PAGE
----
Surfing wipeouts are inevitable and nine times out of ten they are hardly extraordinary, or even dangerous. Still there’s always the one time out of ten when things go south. And having a kite connected to you doesn’t probably stack the odds in your favor. Below are some points which may help to minimize the negative consequences of kitesurfing wipeouts.
On the shore:
- Always carry a hook knife with you in waves. Make sure you can locate it underwater with either hand. Getting wrapped in the lines is dangerous even on the flat water.
- Do not connect your leash to the handlepass attachment. If you get dragged under water by a wave you may have to release the kite completely and doing so while being pulled backwards won’t be easy.
- Assess conditions before you enter the water. Look for hazards like rocks and exposed reefs.
On the water:
- If you are about to crash steer your kite toward 12.
- Before the wave hits, catch your breath and relax to slow your heart rate. You could end up being held down for a while.
- In order to avoid being held down by more than one wave, select the last wave in a set.
- Keep your kite in the air at all cost. Fly it, don’t let go of the bar unless you’re completely disoriented.
- In light onshore wind steer the kite in the direction opposite to that of the waves. That will keep tensions in the lines and won’t let the waves push you under the kite causing it to stall and fall.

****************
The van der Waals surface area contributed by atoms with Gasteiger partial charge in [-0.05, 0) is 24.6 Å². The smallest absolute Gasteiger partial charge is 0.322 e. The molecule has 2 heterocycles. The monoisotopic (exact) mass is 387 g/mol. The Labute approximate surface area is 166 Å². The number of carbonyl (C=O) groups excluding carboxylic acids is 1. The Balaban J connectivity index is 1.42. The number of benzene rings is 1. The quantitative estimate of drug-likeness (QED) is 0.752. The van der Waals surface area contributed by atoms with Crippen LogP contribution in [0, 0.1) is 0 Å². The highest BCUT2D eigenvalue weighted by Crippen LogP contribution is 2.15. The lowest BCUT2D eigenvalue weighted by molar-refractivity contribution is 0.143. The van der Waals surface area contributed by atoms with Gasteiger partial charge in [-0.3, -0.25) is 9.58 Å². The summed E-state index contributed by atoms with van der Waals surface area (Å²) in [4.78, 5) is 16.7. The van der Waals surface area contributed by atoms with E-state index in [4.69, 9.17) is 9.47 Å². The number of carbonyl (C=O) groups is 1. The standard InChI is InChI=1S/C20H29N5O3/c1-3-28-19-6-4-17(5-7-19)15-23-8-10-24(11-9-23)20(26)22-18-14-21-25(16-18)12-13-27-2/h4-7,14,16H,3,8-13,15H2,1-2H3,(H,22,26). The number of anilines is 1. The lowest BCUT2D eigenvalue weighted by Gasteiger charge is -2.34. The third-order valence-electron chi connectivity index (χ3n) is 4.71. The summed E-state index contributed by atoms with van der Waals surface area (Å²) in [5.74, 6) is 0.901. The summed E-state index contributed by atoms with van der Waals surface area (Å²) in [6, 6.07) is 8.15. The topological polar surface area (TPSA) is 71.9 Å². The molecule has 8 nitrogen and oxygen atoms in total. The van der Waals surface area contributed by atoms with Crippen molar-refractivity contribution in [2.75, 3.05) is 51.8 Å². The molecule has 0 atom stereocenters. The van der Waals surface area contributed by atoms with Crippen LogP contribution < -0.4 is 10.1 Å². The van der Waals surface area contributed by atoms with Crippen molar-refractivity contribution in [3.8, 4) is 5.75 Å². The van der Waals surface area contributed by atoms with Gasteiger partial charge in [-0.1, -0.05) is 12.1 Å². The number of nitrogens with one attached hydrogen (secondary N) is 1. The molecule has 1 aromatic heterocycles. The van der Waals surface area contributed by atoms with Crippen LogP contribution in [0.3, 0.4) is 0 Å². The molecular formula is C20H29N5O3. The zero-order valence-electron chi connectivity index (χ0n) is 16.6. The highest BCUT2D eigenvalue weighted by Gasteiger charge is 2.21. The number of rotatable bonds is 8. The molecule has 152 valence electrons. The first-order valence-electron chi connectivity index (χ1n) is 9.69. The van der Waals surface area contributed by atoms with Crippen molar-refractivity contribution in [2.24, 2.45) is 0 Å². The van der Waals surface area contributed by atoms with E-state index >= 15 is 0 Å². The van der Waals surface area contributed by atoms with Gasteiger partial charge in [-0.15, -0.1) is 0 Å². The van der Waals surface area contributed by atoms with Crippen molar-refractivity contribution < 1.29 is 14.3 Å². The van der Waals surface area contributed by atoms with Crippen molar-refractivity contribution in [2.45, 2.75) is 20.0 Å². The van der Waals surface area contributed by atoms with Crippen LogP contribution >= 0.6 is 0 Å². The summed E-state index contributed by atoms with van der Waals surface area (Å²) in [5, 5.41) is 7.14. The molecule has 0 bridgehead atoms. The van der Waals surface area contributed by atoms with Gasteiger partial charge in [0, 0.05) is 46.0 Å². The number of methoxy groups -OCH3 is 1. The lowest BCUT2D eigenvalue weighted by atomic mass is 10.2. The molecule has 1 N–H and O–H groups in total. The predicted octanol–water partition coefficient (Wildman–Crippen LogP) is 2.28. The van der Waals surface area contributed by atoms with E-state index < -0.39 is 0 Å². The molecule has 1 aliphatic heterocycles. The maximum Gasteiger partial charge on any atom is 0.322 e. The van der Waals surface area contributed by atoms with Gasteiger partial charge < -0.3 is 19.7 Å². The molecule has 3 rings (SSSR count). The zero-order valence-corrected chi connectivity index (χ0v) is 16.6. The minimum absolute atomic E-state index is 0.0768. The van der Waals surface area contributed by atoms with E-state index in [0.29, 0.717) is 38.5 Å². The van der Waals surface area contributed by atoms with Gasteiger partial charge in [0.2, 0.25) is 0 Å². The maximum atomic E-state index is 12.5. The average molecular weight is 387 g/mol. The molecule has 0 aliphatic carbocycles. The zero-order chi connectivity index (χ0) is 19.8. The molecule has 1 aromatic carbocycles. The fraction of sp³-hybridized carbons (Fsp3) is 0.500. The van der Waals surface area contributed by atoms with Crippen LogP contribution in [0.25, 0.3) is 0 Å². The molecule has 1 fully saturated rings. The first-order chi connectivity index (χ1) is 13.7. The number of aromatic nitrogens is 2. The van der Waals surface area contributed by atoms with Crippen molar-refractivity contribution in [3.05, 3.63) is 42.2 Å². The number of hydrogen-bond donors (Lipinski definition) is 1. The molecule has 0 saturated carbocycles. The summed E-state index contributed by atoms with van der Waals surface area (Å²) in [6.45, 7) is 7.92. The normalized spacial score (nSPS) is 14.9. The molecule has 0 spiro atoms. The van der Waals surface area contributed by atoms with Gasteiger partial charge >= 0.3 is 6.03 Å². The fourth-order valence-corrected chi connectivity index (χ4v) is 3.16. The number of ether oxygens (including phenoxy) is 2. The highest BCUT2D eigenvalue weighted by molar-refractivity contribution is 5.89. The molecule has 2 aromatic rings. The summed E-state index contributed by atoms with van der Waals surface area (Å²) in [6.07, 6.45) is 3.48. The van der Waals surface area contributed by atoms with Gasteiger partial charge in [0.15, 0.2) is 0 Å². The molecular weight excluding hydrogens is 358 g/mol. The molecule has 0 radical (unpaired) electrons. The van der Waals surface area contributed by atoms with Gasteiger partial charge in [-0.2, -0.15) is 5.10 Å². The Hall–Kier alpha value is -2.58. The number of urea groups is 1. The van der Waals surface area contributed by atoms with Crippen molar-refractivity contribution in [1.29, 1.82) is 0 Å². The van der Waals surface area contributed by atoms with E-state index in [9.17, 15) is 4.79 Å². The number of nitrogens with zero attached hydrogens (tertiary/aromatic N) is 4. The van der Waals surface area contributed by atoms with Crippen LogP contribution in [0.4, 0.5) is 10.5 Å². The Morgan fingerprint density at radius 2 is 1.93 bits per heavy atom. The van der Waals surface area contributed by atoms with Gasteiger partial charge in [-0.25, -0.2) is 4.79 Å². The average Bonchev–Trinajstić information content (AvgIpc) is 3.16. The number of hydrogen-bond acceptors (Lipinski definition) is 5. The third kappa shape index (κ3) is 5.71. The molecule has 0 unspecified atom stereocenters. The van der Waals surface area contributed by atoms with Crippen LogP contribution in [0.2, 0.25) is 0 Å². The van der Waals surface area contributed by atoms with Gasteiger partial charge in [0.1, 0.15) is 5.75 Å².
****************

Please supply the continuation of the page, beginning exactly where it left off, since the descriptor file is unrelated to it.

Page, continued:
- Don’t try to locate your board right after the crash. Chances are it’s already behind you flying into your head. Bodydrag away from the point of crash in any direction, only then look for the board.
- Never place the board between you and the wave. If the wave throws the board at you don’t try to stop it, move away. If there’s no time to move cover your head with hands.
- If the kite crashed try to relaunch it as fast as possible before the wave hits it. It may still be possible to relaunch afterwards. Keep trying until it’s completely obvious that relaunch is not an option.
- Make sure at all time that your lines are away from you while in the white wash. Being wrapped in the lines when the wave passes you and catches up to the kite is a life and death situation.
- If you and the kite are in the same wave you won't get dragged under the water. Stay attached and try and relaunch. Use the kite to pull you back to the beach.
- If the kite is in a wave in front of you and you are in clear water there is a chance you will be dragged under water. If that happens in the big surf release the kite instantly. People have broken their backs being dragged under water. Take your chances swimming in.
-In less powerful waves you should consider other variables. Will you be able to swim back to the shore on your own? Are there currents that will drag you out to sea? Are there beachgoers, small children, etc. downwind? Sometimes staying hooked in and getting dragged by the kite is less dangerous than disconnecting.
If everything else fails you can always use Kung Fu against the wave: